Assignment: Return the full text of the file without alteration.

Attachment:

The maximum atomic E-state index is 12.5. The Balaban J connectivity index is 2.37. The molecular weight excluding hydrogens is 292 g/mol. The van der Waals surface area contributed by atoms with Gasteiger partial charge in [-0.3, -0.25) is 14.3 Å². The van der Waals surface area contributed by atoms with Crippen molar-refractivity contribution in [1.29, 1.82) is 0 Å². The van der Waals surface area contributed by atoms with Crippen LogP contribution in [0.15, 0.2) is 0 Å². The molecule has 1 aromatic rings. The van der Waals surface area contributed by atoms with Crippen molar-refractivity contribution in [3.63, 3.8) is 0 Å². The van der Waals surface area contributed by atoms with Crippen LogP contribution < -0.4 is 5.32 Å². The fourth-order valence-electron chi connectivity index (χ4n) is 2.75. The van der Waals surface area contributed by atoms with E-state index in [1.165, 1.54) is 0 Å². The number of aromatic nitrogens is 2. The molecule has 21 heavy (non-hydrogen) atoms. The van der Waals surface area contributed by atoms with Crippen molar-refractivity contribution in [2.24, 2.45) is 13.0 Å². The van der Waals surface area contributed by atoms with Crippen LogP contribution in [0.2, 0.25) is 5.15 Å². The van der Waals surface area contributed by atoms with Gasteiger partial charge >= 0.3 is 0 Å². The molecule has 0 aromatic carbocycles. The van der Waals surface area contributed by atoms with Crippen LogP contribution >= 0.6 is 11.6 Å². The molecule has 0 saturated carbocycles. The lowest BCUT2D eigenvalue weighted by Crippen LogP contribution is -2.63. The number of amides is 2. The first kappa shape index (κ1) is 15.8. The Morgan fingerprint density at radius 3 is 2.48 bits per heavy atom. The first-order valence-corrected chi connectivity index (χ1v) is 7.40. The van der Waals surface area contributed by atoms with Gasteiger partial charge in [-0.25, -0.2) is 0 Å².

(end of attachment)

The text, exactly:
The maximum atomic E-state index is 12.5. The Balaban J connectivity index is 2.37. The molecular weight excluding hydrogens is 292 g/mol. The van der Waals surface area contributed by atoms with Gasteiger partial charge in [-0.3, -0.25) is 14.3 Å². The van der Waals surface area contributed by atoms with Crippen molar-refractivity contribution in [1.29, 1.82) is 0 Å². The van der Waals surface area contributed by atoms with Crippen LogP contribution in [0.15, 0.2) is 0 Å². The molecule has 1 aromatic rings. The van der Waals surface area contributed by atoms with Crippen molar-refractivity contribution in [3.63, 3.8) is 0 Å². The van der Waals surface area contributed by atoms with Crippen LogP contribution < -0.4 is 5.32 Å². The fourth-order valence-electron chi connectivity index (χ4n) is 2.75. The van der Waals surface area contributed by atoms with E-state index in [1.165, 1.54) is 0 Å². The number of aromatic nitrogens is 2. The molecule has 21 heavy (non-hydrogen) atoms. The van der Waals surface area contributed by atoms with Crippen molar-refractivity contribution in [2.24, 2.45) is 13.0 Å². The van der Waals surface area contributed by atoms with Crippen LogP contribution in [0.2, 0.25) is 5.15 Å². The van der Waals surface area contributed by atoms with Gasteiger partial charge >= 0.3 is 0 Å². The molecule has 0 aromatic carbocycles. The van der Waals surface area contributed by atoms with Crippen LogP contribution >= 0.6 is 11.6 Å². The molecule has 0 saturated carbocycles. The lowest BCUT2D eigenvalue weighted by Crippen LogP contribution is -2.63. The number of amides is 2. The first kappa shape index (κ1) is 15.8. The Morgan fingerprint density at radius 3 is 2.48 bits per heavy atom. The first-order valence-corrected chi connectivity index (χ1v) is 7.40. The van der Waals surface area contributed by atoms with Gasteiger partial charge in [-0.25, -0.2) is 0 Å².